Nick Tomboulides: Yeah. And it hasn’t just been John Larson. There have been many others who have… On the Democratic side, to their credit, who have complained about the lack of term limits in that caucus. I think Seth Moulton might have been one of them.
Philip Blumel: That’s right, he was.
Nick Tomboulides: I’ve heard a lot of rumblings about that. And it really is fascinating and it shines a light on the existence of a Congress member who is not a committee chairman or a ranking member on a committee. “What are you really doing there?”
Philip Blumel: Nothing.
Nick Tomboulides: You’re just kind of sitting around. You’re doing television interviews, you have a title, and you do get to meet with your constituents, but you don’t have real power unless you’re part of this seniority system. And obviously that mobility, that upward mobility, in Congress is based not on who’s the most qualified for different roles but it’s on who’s got the most grey hairs, who’s got the most years under their belt, which is just a terrible system if you’re looking for progress and a functional system.
Philip Blumel: All the power is in the committees, is in the committee chairs in particular. And there’s been studies that show that the committee chairs are much more effective. I’m looking at a study from the Legislative Effectiveness Project here that suggests that committee chairs that have been a committee chair for a certain number of years have about six times as much likelihood as being able to advance a bill than someone on a committee that has been there for less than a period of time. So, it’s a big, big difference.
Nick Tomboulides: There are a lot of studies out there that come from Brookings and some of these other stupid Washington think tanks that judge your effectiveness based on how many bills you’re able to advance.
Philip Blumel: I don’t buy that.
Nick Tomboulides: No, I don’t buy that at all. The hallmark of effectiveness is not necessarily dumping a pile of thousands of new laws on to the American people, making life even more ridiculous here, but sometimes it’s the ability to stop a bad law from being enacted. And if you don’t have a committee chairmanship, you can’t even do that. You’re powerless to stop a lot of these bad laws from coming down the pike.
Philip Blumel: That’s right.
Scott Tillman: Hi, this is Scott Tillman, the National Field Director with US Term Limits. We ask candidates for Congress to sign a pledge that will help us get a term limits amendment added to the US Constitution. The pledge reads, “I pledge that as a member the US Congress, I will co-sponsor and vote for the US term limits amendment of three House terms and two Senate terms and no longer limit. Every two years when a new session of Congress starts, the term limits amendment must be introduced again. The current resolution is Ralph Normans, HJR12 in the US House. This week, three additional co-sponsors were added, Jared Golden of Maine, Jodey Arrington of Texas, and Mark Green of Tennessee, bringing our total to 65 co-sponsors and sponsors in the US House. At the same point last cycle, we only had 36 co-sponsors. The Senate resolution is SJR3 introduced by Senator Cruz. Senator Bill Hagerty of Tennessee, co-sponsored this week, which brings our total to 14 co-sponsors in the Senate. At this point last cycle, we only had 12. We are making significant progress. You can help by contacting your representatives and asking them to sign the pledge and to co-sponsor HJR12 or SJR3. For more ways to help search US Term Limits on Facebook and like and follow our national page and the page for your state.”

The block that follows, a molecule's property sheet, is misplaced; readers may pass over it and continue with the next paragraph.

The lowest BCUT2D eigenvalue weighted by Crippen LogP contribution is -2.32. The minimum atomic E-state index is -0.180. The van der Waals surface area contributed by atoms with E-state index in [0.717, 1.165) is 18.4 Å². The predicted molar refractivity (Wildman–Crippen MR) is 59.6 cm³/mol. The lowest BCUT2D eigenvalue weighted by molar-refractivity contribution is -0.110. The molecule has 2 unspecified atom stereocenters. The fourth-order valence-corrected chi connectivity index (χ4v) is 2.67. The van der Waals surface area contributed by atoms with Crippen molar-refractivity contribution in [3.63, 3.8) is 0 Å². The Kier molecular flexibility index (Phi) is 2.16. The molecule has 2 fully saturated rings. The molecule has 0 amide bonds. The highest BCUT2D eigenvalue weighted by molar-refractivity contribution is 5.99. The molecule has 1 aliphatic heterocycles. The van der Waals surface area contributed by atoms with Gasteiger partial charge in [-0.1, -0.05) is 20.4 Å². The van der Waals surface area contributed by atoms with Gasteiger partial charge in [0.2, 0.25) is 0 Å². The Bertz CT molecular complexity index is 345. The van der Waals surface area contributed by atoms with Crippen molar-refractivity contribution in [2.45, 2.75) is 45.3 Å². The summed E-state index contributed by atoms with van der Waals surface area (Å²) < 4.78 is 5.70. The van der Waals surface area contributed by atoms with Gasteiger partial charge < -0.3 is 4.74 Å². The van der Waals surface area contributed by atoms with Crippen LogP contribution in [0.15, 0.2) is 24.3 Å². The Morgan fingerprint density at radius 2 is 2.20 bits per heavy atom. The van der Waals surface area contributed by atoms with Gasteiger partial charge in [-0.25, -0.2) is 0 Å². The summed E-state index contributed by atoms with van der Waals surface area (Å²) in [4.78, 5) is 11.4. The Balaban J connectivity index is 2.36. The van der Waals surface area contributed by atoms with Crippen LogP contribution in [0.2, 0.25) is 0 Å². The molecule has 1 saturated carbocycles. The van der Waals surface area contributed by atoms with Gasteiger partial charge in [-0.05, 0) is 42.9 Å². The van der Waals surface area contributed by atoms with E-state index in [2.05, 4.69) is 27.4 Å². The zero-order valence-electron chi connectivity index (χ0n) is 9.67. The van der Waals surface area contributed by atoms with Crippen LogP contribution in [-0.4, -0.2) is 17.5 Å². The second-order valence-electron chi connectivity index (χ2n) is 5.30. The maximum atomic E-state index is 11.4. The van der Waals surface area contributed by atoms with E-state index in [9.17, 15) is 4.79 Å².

Philip Blumel: The North Carolina State House passed the term limits convention resolution on St. Patrick’s Day, March 17. Crucial to this victory was North Carolina House Speaker Tim Moore, who helped push the bill through his chamber. But Moore isn’t done yet. After the vote, Moore is still talking up the bill as it makes its way through the North Carolina Senate. If the North Carolina Senate follows the House’s lead, North Carolina will be the fifth state to officially call for the term limits convention. Here is speaker Moore on Newsmax on April 2. As captured by the Newsmax Daily podcast with wild man Rob Carson.
Rob Carson: Let’s go to Grant Stinchfield show. He spoke to House Speaker of North Carolina, Tim Moore about the possibility of convention of states because of overreaching federal government. Conservatives have been talking about this since the campaign, since Joe Biden won the election. Here he is.
Rob Carson: My biggest fear about something like this is, alright, we get the convention and then you get the radical left coming in and offering up all kinds of wild amendments.